8. Buy a cookbook with easy healthy recipes
Knowing how to cook healthy food that you actually want to eat will help keep you from turning to junk food at meal times. If you are new to healthy cooking, buy yourself a cookbook with easy to follow, appetizing healthy recipes.
1. Be mindful
When you experience a food craving, stop for a moment and observe your own thinking and responses. Research shows that taking a moment to stop and recognize your mental and physical state can cause cravings to dissipate.
Stop and ask yourself: why do I want this? What exactly am I feeling right now? This may not always work. But, at least in some cases, pausing to scrutinize your thought patterns can lead to healthier decisions.
It can also help to take a moment to inventory, mentally, what you’ve already eaten that day. Often, this can trigger your brain to feel satisfied, rather than longing for more.
2. Visualize rewards
Other psychological research shows that visualizing desired behavior can help you follow through on it.
Pause for a moment and try to imagine, as vividly as you can, the rewards of making the right decision.
For example, imagine yourself ten pounds lighter, and what you will look and feel like if you consistently eat a healthy diet. 😉
3. Visualize consequences
Similarly, some have suggested the visualizing the negative consequences of bad decisions can help people make good ones.
For example, imagine finding out you have diabetes, or imagine yourself 20 pounds heavier.
This may seem severe. After all, one bowl of ice cream isn’t going to make you diabetic. But, exaggerating the harm of the unhealthy choice can make it less appealing.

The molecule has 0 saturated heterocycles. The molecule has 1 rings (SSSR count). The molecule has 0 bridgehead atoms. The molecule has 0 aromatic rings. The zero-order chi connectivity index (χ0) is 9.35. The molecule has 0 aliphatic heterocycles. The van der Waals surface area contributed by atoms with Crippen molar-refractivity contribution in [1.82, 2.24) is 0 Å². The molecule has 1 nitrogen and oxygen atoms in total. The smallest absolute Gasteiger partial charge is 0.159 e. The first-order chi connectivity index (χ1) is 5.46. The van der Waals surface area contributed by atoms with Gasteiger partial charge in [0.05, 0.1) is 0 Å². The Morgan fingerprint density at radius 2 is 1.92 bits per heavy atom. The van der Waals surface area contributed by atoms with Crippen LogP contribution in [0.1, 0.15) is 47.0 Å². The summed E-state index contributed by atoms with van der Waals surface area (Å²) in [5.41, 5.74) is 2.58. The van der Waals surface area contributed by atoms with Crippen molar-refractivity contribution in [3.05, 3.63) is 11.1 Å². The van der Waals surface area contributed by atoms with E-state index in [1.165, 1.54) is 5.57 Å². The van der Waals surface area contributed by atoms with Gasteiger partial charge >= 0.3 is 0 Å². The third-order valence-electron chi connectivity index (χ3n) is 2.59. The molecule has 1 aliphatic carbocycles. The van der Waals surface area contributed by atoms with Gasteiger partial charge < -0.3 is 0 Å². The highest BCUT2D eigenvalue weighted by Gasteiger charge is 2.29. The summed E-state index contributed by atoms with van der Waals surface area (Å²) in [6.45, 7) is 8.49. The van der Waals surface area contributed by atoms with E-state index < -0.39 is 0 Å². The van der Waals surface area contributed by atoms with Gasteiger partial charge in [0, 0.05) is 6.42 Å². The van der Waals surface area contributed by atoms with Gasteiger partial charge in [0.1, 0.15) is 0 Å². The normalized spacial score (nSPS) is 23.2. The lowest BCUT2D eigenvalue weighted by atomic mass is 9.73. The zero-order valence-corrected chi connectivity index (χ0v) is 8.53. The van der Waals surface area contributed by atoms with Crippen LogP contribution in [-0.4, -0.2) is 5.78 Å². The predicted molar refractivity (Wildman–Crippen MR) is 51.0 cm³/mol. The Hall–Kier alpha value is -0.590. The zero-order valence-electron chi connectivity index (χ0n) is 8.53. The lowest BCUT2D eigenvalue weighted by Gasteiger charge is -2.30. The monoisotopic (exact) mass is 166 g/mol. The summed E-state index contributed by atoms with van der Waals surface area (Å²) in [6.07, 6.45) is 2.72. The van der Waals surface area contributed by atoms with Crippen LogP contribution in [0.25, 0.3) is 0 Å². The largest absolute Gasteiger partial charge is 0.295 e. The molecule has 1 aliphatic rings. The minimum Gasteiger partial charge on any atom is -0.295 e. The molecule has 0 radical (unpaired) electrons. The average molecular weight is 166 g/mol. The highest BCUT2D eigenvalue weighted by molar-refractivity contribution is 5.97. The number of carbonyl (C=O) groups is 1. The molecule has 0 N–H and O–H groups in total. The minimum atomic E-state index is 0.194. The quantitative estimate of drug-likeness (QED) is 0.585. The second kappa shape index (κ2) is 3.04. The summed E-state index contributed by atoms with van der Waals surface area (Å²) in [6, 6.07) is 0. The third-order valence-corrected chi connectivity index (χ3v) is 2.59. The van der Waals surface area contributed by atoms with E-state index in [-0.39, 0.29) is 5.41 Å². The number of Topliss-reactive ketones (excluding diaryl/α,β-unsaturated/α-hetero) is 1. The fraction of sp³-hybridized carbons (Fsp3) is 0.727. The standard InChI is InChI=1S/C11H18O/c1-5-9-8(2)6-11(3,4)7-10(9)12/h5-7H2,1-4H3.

Also keep in mind that this is not about shaming yourself. Neither your current nor your appearance is the focus here. Rather, the idea is make the consequences of your decisions vivid. The goal is to help you make good choices, not feel bad about yourself.
4. Postpone, don’t deny your cravings
When you are craving something unhealthy, don’t tell yourself “no.” Instead, tell yourself, “maybe I’ll eat it later.”
Psychological research shows that often, deciding to eat something later on is enough to stop the craving. Chances are, in a short time, the craving will have passed.
By saying “later” instead of “no,” you trick your brain into letting you make the right decision. You can say “no” when you aren’t experiencing the craving anymore.
Change your food environment
1. Clean out your cupboards
One surefire way to make sure you don’t eat unhealthy foods at home is to not have them in your home. If you’re really serious about keeping these foods out of your diet, get rid of them!
You can’t eat what isn’t there. If you eat your meals at home and only have healthy ingredients to prepare them with, that’s all you’ll eat.
2. Keep unhealthy foods out of sight
As the old saying goes, “out of sight, out of mind.” If you aren’t willing to toss out everything unhealthy, move it so that it is less visible and accessible.
Studies show that people consume candy in transparent containers like glass jars more quickly than candy in opaque containers.
If you keep potato chips in the house, keep them in a closed cupboard.
3. Don’t go shopping on an empty stomach
Research shows that when you go to the grocery store hungry, you are more likely to make impulse buys. This often means unhealthy food.
Try eating a small, healthy snack just before a trip to the grocery store. This will reduce the temptation to make junk food impulse purchases. 😉
Once again, if you don’t buy unhealthy food, you can’t eat it. Go to the store with a full belly and make good choices.